Nearly a decade ago, a growing Garden City entered into a years-long challenge process with the United State Census Bureau, arguing that the agency had miscounted the city’s population by thousands.
Today, with doubled-down efforts, area census jobs and an expanding group of representatives from the city’s institutions and communities, local leaders are fully focused on one goal: ensuring a miscount doesn’t happen again.
'Shouldn't it be right?'
City staff is still not entirely sure how or why census counters seemed to miss so many residents, said city manager Matt Allen, though the error was not a mathematical one. Garden City was short on available housing in 2010, potentially even more so than it is today, and at the time most residences were full, he said. Regardless, census counters marked entire city blocks as unoccupied.
“It’s unexplainable to me … ” Allen said. “It makes no sense. I don’t think anybody who lives in Finney County — frankly, anybody that lives in southwest Kansas — could say that East Garden Village was only remotely occupied or that The Trails apartment complex was only remotely occupied or entire blocks of single-family residential homes were mostly unoccupied. In 2010, everybody that was here then knows that that is unrealistic.”
In July 2011, the city submitted its first challenge to the Census Bureau’s Count Question Resolution Program, claiming that bureau counters had undercounted the amount of residents in 51 Garden City blocks. In response, the bureau upped the town’s population by seven people, according to a city memo.
In response, city staff dug deeper, ultimately identifying 134 blocks within city limits that had count anomalies, or 318 housing units that were not counted by the census, according to the memo. After the second challenge, the census resolution program confirmed changes to 28 of those blocks, leaving 106 unaddressed, according to the memo.
The count falls about 3,500 people short of the population city staff determined, Allen said. During the initial count, he suspects the original counters must have artificially filled in the missing blocks, potentially the result of a lack of effort.
Census data directly impacts communities. Population counts sometimes factor into grant funding applications, and census data is used to determine how many representatives a state will be granted in the U.S. House of Representatives or where district lines will be drawn. For every miscounted household, the League of Kansas Municipalities estimates a community could potentially lose upwards of $5,246 a year.
Allen said he doubts that Garden City has suffered monetary losses that large, but, regardless, he’s adamant that the mistakes should not be repeated.
“Shouldn’t it be right?” Allen said. “I mean it’s not like a game of who can get more poker chips. This is something done every 10 years with the expectation that the number will be right. Everything else that counts on it assumes that that number is right … But if the number might be plus or minus 15%, does it even matter?”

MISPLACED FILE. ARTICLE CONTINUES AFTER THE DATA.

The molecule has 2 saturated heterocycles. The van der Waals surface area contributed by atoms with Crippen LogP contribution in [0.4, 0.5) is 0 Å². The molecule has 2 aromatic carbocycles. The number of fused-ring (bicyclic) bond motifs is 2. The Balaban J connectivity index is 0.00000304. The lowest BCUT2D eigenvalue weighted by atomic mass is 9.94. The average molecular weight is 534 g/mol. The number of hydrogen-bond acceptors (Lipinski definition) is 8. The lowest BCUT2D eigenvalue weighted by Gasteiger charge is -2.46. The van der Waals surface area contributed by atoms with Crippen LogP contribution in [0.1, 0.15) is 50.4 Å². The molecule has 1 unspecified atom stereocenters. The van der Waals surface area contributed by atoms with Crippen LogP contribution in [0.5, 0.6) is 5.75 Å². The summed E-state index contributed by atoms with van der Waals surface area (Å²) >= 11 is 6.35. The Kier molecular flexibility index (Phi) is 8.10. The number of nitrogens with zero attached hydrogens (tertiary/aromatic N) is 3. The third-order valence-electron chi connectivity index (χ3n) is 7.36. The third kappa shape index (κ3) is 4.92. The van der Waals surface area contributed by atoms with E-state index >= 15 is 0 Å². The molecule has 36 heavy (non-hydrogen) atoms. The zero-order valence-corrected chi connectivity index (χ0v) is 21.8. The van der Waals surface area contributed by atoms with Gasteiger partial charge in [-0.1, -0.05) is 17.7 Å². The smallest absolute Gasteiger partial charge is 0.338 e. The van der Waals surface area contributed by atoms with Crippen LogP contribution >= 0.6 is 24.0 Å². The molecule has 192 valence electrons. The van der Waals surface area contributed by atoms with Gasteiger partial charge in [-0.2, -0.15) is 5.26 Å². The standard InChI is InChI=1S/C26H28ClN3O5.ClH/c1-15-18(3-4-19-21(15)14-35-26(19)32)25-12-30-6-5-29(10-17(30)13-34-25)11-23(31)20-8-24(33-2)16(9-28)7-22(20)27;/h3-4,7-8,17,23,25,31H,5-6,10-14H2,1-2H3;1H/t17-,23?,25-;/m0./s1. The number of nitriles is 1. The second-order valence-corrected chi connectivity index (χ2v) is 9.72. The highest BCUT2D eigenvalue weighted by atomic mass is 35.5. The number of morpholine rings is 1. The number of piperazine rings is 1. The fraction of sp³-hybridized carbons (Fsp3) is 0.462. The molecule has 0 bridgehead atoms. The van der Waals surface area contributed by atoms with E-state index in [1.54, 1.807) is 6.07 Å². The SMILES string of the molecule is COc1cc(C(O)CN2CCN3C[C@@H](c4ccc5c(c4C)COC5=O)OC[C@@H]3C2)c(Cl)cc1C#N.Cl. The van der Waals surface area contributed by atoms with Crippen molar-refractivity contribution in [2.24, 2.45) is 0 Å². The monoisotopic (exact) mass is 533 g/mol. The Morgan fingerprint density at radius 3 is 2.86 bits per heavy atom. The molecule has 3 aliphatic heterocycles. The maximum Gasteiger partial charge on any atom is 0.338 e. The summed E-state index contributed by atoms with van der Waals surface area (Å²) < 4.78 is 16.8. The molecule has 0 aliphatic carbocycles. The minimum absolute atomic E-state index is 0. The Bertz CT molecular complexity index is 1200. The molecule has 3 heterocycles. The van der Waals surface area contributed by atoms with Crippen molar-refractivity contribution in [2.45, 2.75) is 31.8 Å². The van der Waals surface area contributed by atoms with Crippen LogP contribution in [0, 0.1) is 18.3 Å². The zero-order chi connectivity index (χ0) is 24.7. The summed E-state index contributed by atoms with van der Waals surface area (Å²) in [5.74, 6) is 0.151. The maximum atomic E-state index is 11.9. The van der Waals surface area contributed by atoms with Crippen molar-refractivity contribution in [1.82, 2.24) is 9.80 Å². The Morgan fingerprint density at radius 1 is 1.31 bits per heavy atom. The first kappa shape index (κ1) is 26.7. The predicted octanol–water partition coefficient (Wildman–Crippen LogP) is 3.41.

A complete count
To get it right, staff members have formed the Garden City Complete Count Committee, the local faction of a nationwide effort to produce better census results.
Headed by Garden City planner Melissa Dougherty-O'Hara, the committee will bring together representatives from Garden City, Finney County and Holcomb staffs, educators and school administrators, faith leader, health care workers, nonprofit heads, local library and economic development staff and business leaders to educate and encourage residents to take part in the census, Dougherty-O'Hara said.
The committee kicked off its efforts July 25 with a meeting with Census Bureau representatives.
The goal is that a diverse group of local leaders will be able to give all residents a safe person to turn to with questions or concerns, Dougherty-O'Hara said. Over the next year, they’ll lead an education, and then an awareness, campaign, using social media, town halls and visits to different groups to increase the understanding of the need to respond to the census, she said.
A priority is to reach traditionally hard-to-count populations, including millennials, renters, immigrants, people experiencing homelessness and children under 5 years old, Dougherty-O'Hara said.
The effort isn’t a new one, Allen said, but an expanded one, building off what was in place in 2010. And it’s not the only thing that could help fight bureau miscounts. The Census Bureau is accepting applications now for temporary positions as census takers, recruiting assistants, office staff and supervisory staff.
Doughtery-O’Hara said the census matters to a small, growing community like Garden City. The data is used by businesses considering opening a location in the city, schools and municipalities planning for future programs or services and nonprofits applying for grant funding. It’s open to everyday citizens wanting to know more about their communities.
“It’s amazing how many aspects of our lives census data could potentially be used for … Census data is a great tool for us to use to figure out strategies of how we’re going to address serious issues or concerns within our community,” Doughtery-O’Hara said.
If you’re interested in learning more about the Garden City Complete Count Committee, call the Garden City Neighborhood and Development Services Office at 620-276-1170
Contact Amber Friend at email@example.com.